Submitted by Jennie Zelenak, MS, CCC-SLP
Picture this: You made dinner and your child is refusing to come to the table. Or, you thought you’d be adventurous and try a new meal, and your child is crying, possibly gagging, and maybe even throwing the food off the table. Or, you are making the same meal every night for your child: chicken nuggets, or a PB and J, or macaroni and cheese (elbow noodles only or there will be yelling) because that is all they will eat. This plays out time and time again. You, as parents/caregivers, are tired. You know nutrition is important, but you also know your child needs to eat. Please take a breath, and know you are not alone.
When it comes to eating, each person is unique in their tastes and preferences; however, how do we know when a child’s preferences and refusal to eat certain foods is more than a stage?
A common misconception is that eating is an easy thing we simply do; however, eating is actually a learned skill and quite complex. At birth, infants have reflexes (root, suck, swallow) to eat; however, by 6 months of age, these reflexes disappear and eating becomes self-driven. If mealtime interactions are negative at any point in a child’s development, this may impact the typical progression of feeding skills. Negative mealtime experiences may include: external meal-time trauma (e.g. force-feeding, or other abuse), internal difficulty during meals (e.g. structural deficits, chronic reflux, gagging, choking, trouble swallowing, constipation), unidentified allergy/sensitivities, oral-motor weakness (impacting coordination of tongue, jaws, teeth), and sensory processing disorder (can impact acceptance and management of varieties of tastes, textures, and consistencies). In more complex cases, a variety of negative experiences may be interwoven and cyclically impacting a child’s eating (e.g. eating dairy with an unknown dairy allergy/sensitivity, which results in GI discomfort, reflux and/or constipation, causing discomfort now associated with eating and potential appetite suppression). Picky eating does not exist in a vacuum. All potential contributing factors must be considered for optimal treatment planning to meet the child’s whole body needs.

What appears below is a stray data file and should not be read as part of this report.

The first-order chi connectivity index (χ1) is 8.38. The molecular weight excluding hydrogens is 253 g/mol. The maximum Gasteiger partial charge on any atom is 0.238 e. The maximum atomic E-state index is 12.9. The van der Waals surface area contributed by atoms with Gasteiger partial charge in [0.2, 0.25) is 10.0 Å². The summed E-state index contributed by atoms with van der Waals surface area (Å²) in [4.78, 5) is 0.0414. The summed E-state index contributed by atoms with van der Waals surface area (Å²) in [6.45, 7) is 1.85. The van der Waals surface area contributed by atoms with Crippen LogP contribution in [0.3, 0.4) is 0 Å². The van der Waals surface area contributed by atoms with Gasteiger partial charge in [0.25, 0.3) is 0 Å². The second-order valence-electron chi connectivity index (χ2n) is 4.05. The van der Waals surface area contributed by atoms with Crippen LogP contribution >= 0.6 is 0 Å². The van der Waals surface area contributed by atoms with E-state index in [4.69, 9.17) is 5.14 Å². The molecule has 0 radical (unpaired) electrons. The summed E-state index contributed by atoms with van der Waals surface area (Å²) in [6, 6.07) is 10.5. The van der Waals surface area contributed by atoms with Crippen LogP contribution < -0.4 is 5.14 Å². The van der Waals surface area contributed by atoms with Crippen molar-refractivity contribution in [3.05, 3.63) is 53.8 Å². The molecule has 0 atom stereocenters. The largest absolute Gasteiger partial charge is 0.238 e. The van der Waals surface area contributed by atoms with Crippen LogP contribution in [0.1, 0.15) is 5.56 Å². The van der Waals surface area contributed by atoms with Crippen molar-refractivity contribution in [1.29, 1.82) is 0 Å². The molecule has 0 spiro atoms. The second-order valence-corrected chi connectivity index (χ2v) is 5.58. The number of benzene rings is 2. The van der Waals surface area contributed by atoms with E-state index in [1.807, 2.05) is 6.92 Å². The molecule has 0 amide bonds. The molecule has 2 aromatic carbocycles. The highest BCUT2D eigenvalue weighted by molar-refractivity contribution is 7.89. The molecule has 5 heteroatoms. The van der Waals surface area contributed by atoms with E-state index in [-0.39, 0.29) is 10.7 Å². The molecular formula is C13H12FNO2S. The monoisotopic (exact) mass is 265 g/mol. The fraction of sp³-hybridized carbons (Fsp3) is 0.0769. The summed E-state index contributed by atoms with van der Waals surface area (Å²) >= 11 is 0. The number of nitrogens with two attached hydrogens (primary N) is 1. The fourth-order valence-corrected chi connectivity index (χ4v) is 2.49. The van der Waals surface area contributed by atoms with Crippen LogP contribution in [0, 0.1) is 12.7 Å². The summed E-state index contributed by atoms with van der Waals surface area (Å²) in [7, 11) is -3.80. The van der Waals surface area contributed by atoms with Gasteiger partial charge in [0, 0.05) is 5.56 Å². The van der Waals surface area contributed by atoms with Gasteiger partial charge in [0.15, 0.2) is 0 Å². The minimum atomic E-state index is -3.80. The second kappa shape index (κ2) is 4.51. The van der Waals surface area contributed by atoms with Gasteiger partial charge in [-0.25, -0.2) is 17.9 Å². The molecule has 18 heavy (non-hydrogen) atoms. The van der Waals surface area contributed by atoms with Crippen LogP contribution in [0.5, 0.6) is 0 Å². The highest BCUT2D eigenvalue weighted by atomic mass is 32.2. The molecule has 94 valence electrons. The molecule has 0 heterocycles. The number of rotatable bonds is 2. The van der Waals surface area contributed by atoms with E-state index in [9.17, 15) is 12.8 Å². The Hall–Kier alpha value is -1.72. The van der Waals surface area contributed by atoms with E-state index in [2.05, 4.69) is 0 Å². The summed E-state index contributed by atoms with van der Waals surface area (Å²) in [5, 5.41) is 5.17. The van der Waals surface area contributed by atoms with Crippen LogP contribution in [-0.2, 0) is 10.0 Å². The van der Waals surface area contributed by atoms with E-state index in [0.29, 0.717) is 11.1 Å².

How do we identify if a child’s “picky eating” is more than “behavior” and requires further evaluation and support? The following red flags signal a need to meet with your child’s primary care provider (PCP) and discuss possibly acquiring a referral for a Speech or Occupational Therapy evaluation:
- Coughing, gagging, and/or choking during meals
- Difficulty chewing harder-texture foods (e.g. meats, raw vegetables, and raw fruits)
- Limited eating across food groups (e.g. only eating carbohydrate items or fruits, typically soft)
- Eating only specific foods prepared in a particular way (rigid food preferences)
- Weighing significantly less than other kids of same age/height (growth curve)
- Consistently refusing to eat and/or sit at the table to eat
These red flags can lead to stress on the whole family at mealtime, which can lead to further negative associations with eating. OT/ST intervention can be beneficial to support positive interactions with food, as well as develop the necessary oral-motor skills to manage more difficult food textures. Having positive associations with eating is an important foundation to successful expansion of any child’s variety of intake. Mealtimes, even snacks, can and should be fun, explorative, and engaging for kids. Another way to expand this engagement is to include your child in the cooking process, allowing them to see, feel, and taste ingredients as you cook. Including kids in this process creates great opportunities for teaching and empowering our kids to become food explorers, learning about the physical properties of each food, as well as how we can change them. If you own a blender or food processor, a great place to start is exploring with smoothies. We can add all kinds of ingredients to see how the flavors blend and change (and the color too!). Add a handful of fresh spinach for “green sprinkles,” or include a small roasted beet for a beautiful pink-red color. See a list of smoothie ideas below!
Not all “picky eating” requires intervention; however, if you identified your child with any of the red flags listed above, it is worth addressing with your child’s PCP. As stated, other issues may be occurring that require additional professional support beyond speech and occupational therapy, such as, but not limited to: allergist, dietician, GI specialist, ENT, and behavioral health therapy/counseling services. Our skilled therapists at NorthLakes Community Clinic love supporting our clients and families on their journey towards greater wellness. Please speak with your PCP for a referral and call our department with any questions regarding our feeding intervention programming.
Jennie Zelenak, MS, CCC-SLP is a Speech Language Pathologist and Therapies Director at NorthLakes Community Clinic. NLCC currently offers Pediatric Speech Therapy in Ashland.
One banana (ripe, or try frozen, creates milkshake texture!)
Favorite frozen berries
One Cup of Favorite Milk
- Handful of fresh spinach leaves, washed
- Small roasted beet (¼ to ½ cup diced beet, can also use canned)
- Frozen mango (or any favorite frozen fruits!)
- Cocoa powder
- Favorite nut butter (peanut, almond, cashew, sun, etc.)